Female genital mutilation and monandry in a spider, Cyclosa argenteoalba (#431)
The evolution and the ecological consequences of mating systems of animals, including human, has been studied extensively. Monandry, in which a female has one mating partner, could be established and maintained in two ways, i.e., 1) when a female spontaneously refrains mating with multiple males, and 2) when a partner male interferes re-matings of a female that otherwise tries to mate with other males. In the latter case, the interference that is realized by several mechanisms, such as guarding, mating plug or injecting chemical substances, is often incomplete, and the female can escape from the partner males to mate with other males. This may explain the reason why polyandry is ubiquitous in animals.
Genital coupling is necessary for successful copulation, and damaging female genitalia is expected another possible way to limit the number of mating partner of females. Spider is a candidate group that may use female genital damage to realize monandry, since in some species, female genitalia is found partly mutilated.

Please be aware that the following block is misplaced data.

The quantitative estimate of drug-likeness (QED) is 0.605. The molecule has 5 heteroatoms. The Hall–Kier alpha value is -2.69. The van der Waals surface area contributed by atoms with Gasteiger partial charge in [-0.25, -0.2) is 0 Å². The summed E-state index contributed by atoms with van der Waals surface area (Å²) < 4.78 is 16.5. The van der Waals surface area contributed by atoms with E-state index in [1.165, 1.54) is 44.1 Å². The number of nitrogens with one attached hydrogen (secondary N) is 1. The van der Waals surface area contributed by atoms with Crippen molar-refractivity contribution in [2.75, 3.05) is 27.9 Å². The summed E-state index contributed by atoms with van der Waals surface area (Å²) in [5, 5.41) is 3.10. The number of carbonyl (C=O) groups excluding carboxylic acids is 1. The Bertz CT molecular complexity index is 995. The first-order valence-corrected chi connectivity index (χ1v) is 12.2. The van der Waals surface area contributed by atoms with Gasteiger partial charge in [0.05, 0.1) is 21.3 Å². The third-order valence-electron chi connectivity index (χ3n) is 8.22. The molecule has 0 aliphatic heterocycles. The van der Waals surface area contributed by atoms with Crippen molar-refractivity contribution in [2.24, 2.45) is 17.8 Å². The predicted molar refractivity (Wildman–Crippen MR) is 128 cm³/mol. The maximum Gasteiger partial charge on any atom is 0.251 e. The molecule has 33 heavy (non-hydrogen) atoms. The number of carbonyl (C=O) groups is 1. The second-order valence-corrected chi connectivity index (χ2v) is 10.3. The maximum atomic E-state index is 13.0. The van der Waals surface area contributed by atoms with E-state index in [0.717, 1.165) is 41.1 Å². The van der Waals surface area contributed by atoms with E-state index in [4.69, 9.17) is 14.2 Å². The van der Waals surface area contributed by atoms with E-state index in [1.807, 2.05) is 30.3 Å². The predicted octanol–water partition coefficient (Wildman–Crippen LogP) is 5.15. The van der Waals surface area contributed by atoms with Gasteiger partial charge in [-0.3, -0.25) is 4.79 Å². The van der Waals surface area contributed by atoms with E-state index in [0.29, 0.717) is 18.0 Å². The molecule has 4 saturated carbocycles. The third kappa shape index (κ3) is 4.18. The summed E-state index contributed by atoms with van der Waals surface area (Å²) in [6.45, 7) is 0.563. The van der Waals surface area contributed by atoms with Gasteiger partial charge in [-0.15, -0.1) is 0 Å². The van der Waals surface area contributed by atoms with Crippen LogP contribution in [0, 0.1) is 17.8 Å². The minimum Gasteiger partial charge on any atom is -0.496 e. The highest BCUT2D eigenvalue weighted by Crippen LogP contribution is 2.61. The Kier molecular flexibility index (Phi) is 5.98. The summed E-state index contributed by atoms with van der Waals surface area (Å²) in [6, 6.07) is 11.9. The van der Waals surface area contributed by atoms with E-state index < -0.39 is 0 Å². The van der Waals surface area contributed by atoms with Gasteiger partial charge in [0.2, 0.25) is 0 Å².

I examined this hypothesis using an orb-web spider, Cyclosa argenteoalba, by staged matings and artificial mutilation experiments. Females of C. argenteoalba accepted two palpal insertions in one mating bout in most cases. They were deprived of a small genital appendage (a scape) after the second palpal insertion of their first matings. This mutilation completely took copulation ability from the female that was still eager to re-mate. The mutilation rate was high and more than 90 % of females were forced to lifetime monandry. This mechanism is considered to provide great advantages to males in sexual conflicts over mating number of females. The occurrence in female genital mutilation may be widespread in spiders.